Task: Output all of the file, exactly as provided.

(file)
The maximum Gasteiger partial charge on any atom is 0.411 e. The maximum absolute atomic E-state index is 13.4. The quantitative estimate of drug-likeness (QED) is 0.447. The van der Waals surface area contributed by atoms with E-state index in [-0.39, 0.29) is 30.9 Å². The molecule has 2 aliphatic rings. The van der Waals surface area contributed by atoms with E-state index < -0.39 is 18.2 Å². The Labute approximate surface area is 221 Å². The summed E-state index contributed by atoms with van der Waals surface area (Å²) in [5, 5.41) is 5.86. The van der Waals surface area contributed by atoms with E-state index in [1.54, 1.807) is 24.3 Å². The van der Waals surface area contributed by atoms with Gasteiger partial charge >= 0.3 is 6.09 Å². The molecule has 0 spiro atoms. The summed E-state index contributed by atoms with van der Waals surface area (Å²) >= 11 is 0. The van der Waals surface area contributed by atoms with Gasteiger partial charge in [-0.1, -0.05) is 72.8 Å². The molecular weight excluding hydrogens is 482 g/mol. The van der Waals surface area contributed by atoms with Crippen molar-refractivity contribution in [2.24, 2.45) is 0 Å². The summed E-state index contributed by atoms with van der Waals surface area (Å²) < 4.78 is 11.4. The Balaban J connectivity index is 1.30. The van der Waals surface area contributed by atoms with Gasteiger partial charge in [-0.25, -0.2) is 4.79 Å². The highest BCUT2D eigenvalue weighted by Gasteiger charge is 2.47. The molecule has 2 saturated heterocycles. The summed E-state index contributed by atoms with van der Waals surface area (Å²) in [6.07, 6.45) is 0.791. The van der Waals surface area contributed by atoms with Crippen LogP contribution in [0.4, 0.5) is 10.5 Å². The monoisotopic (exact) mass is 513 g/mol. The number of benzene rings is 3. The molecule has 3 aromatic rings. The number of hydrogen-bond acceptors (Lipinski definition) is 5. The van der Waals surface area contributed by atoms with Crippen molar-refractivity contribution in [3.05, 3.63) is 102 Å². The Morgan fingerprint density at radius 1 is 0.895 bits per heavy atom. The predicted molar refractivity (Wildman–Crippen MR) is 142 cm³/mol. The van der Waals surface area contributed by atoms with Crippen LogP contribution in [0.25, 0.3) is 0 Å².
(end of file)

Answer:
The maximum Gasteiger partial charge on any atom is 0.411 e. The maximum absolute atomic E-state index is 13.4. The quantitative estimate of drug-likeness (QED) is 0.447. The van der Waals surface area contributed by atoms with E-state index in [-0.39, 0.29) is 30.9 Å². The molecule has 2 aliphatic rings. The van der Waals surface area contributed by atoms with E-state index < -0.39 is 18.2 Å². The Labute approximate surface area is 221 Å². The summed E-state index contributed by atoms with van der Waals surface area (Å²) in [5, 5.41) is 5.86. The van der Waals surface area contributed by atoms with E-state index in [1.54, 1.807) is 24.3 Å². The van der Waals surface area contributed by atoms with Gasteiger partial charge >= 0.3 is 6.09 Å². The molecule has 0 spiro atoms. The summed E-state index contributed by atoms with van der Waals surface area (Å²) >= 11 is 0. The van der Waals surface area contributed by atoms with Gasteiger partial charge in [-0.1, -0.05) is 72.8 Å². The molecular weight excluding hydrogens is 482 g/mol. The van der Waals surface area contributed by atoms with Crippen molar-refractivity contribution in [2.24, 2.45) is 0 Å². The summed E-state index contributed by atoms with van der Waals surface area (Å²) < 4.78 is 11.4. The Balaban J connectivity index is 1.30. The van der Waals surface area contributed by atoms with Gasteiger partial charge in [-0.25, -0.2) is 4.79 Å². The highest BCUT2D eigenvalue weighted by Gasteiger charge is 2.47. The molecule has 2 saturated heterocycles. The summed E-state index contributed by atoms with van der Waals surface area (Å²) in [6.07, 6.45) is 0.791. The van der Waals surface area contributed by atoms with Crippen LogP contribution in [0.4, 0.5) is 10.5 Å². The monoisotopic (exact) mass is 513 g/mol. The number of benzene rings is 3. The molecule has 3 aromatic rings. The number of hydrogen-bond acceptors (Lipinski definition) is 5. The van der Waals surface area contributed by atoms with Crippen molar-refractivity contribution in [3.05, 3.63) is 102 Å². The Morgan fingerprint density at radius 1 is 0.895 bits per heavy atom. The predicted molar refractivity (Wildman–Crippen MR) is 142 cm³/mol. The van der Waals surface area contributed by atoms with Crippen LogP contribution in [0.25, 0.3) is 0 Å².